The Australian coach says the team has the belief to make history.
After the Wallabies vomit-inducing display during the first Bledisloe Cup Test in Sydney, it looked like only one Tom Petty song would sum up their 2017 – Free Fallin’.
With the great man of Gainesville now sadly departed, another tune is providing the soundtrack to their long, slow crawl back to respectability – Learning to Fly.
We will be able to draw our own conclusions on how successful this crawl has been on November the 25th, at the full-time whistle of the Scotland Test at Murrayfield, but if they’re looking for inspiration for this end of year run they can do worse than reflect and gain insight from the last multi-game stretch where it seemed like they were flying, the 2013 Spring tour.
The catalyst for this enjoyable stretch was a high-scoring, free-flowing Bledisloe encounter under the roof in Dunedin (sound familiar?) which put some belief back in the team after the horror show of a Lions series, assassination of Dingo, idiocy of O’Connor and the annual pummeling in Sydney.
Enter Ewen ‘Link’ McKenzie, last spotted on October 18th 2014 at Suncorp Stadium before his shameful, disgraceful and deceitful casting off to rugby Siberia, the memories of the Reds 2011 Super Rugby title seeming like something from the black and white television era, not something that had occurred just three years earlier.
The tour got off to an inauspicious start with a close loss to England at Twickenham, where the two blokes with the most punchable faces in world rugby, Owen Farrell and Mike Brown, ran the show.
The Wallaby scrum predictably put up as much resistance as a marshmallow (an annual occurrence at red trousers HQ), but the backline play between Genia, Cooper and Toomua teased glimpses of excitement, a flick-pass here and a side-step there raising the pulses and forcing the classification of the game to go MA15+ in the TV Guide (do TV guides still exist?).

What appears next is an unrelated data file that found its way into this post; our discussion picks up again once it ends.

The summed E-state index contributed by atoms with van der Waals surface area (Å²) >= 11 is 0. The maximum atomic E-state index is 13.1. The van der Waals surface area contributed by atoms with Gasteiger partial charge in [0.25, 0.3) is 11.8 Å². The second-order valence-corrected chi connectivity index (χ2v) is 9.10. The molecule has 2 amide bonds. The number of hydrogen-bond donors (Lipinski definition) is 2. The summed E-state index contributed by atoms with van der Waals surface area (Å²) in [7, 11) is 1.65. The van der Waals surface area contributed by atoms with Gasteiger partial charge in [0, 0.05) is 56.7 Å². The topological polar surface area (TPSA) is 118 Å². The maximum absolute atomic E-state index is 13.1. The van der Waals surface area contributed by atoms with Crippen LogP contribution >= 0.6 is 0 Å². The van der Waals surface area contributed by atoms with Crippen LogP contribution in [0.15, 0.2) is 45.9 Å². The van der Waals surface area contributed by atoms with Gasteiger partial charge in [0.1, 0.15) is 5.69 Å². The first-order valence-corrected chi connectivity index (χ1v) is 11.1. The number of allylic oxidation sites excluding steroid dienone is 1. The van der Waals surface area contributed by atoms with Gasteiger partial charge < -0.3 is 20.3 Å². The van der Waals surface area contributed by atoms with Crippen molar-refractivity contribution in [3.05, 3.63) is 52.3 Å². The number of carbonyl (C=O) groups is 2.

A Test against Italy in Turin was the perfect tonic for the team to get things back on track, with the little resistance offered by the Italians a great opportunity for the Aussies to cut loose and experiment. This did not extend to the national anthems, where the Wallabies hilariously performed their best bored primary school assembly rendition, followed by half the Italian team crying and morphing in to Pavarotti while belting out theirs. To be honest four years later it’s all I specifically remember from the match apart from Honey Badger bagging two.
The following three Tests, against Ireland, Scotland and Wales respectively were where Australia truly hit the heights, with the Genia-Cooper-Toomua/Lealiifano (replacing Toomua for Scotland and Wales Tests) axis playing out of their skins, possibly the best those four have ever played. With Israel Folau bossing his first year in rugby, an entertaining tour ended with a roller-coaster victory at the Millennium Stadium.
If the England Test was MA15+ that Wales Test was positively X-rated, and warnings were hastily dispatched to those with high blood pressure or a predisposition towards defensive rugby.
There was even time for a good old session out in Dublin the week of the Ireland Test, although the fallout and suspensions meted out as a result could arguably have sowed the first seeds of rebellion against Link. I can however understand how it happened considering myself or anyone who has ever been to Dublin has rarely escaped with their liver intact.
The uninhibited joy expressed on the field that tour extended to fans watching at home every Sunday morning, and it was certainly one of the most care-free and fun periods I can remember watching the Wallabies, which itself is a damning indictment on the past ten years of stasis.
There was plenty of flying time between Bloemfontein and Buenos Aires, so let’s hope the Heartbreakers were playing loud and the spirit of 2013 manifests itself this Saturday onward.